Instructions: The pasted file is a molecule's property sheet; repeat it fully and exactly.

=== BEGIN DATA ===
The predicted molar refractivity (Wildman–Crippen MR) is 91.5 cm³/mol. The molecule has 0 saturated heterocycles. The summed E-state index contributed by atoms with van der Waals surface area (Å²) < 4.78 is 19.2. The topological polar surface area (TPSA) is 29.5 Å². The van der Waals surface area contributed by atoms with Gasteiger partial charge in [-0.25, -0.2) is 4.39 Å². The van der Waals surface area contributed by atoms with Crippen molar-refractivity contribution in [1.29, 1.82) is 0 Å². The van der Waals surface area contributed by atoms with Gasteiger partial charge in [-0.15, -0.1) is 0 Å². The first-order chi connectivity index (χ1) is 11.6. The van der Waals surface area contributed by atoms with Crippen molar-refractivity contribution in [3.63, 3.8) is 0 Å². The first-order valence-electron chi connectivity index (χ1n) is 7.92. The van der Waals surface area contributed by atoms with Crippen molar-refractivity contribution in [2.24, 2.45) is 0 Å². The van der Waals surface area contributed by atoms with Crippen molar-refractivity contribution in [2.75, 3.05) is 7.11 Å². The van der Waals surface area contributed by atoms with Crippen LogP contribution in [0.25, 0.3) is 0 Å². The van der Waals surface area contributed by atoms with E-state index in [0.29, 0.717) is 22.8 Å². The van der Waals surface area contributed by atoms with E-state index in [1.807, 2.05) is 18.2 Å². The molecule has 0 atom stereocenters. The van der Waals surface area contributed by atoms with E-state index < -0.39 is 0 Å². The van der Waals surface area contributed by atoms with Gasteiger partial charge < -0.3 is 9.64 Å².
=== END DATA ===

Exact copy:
The predicted molar refractivity (Wildman–Crippen MR) is 91.5 cm³/mol. The molecule has 0 saturated heterocycles. The summed E-state index contributed by atoms with van der Waals surface area (Å²) < 4.78 is 19.2. The topological polar surface area (TPSA) is 29.5 Å². The van der Waals surface area contributed by atoms with Gasteiger partial charge in [-0.25, -0.2) is 4.39 Å². The van der Waals surface area contributed by atoms with Crippen molar-refractivity contribution in [1.29, 1.82) is 0 Å². The van der Waals surface area contributed by atoms with Gasteiger partial charge in [-0.15, -0.1) is 0 Å². The first-order chi connectivity index (χ1) is 11.6. The van der Waals surface area contributed by atoms with Crippen molar-refractivity contribution in [3.63, 3.8) is 0 Å². The first-order valence-electron chi connectivity index (χ1n) is 7.92. The van der Waals surface area contributed by atoms with Crippen molar-refractivity contribution in [2.24, 2.45) is 0 Å². The van der Waals surface area contributed by atoms with Crippen molar-refractivity contribution in [2.75, 3.05) is 7.11 Å². The van der Waals surface area contributed by atoms with Crippen LogP contribution in [0.25, 0.3) is 0 Å². The van der Waals surface area contributed by atoms with E-state index in [0.29, 0.717) is 22.8 Å². The van der Waals surface area contributed by atoms with E-state index in [1.807, 2.05) is 18.2 Å². The molecule has 0 atom stereocenters. The van der Waals surface area contributed by atoms with E-state index < -0.39 is 0 Å². The van der Waals surface area contributed by atoms with Gasteiger partial charge < -0.3 is 9.64 Å².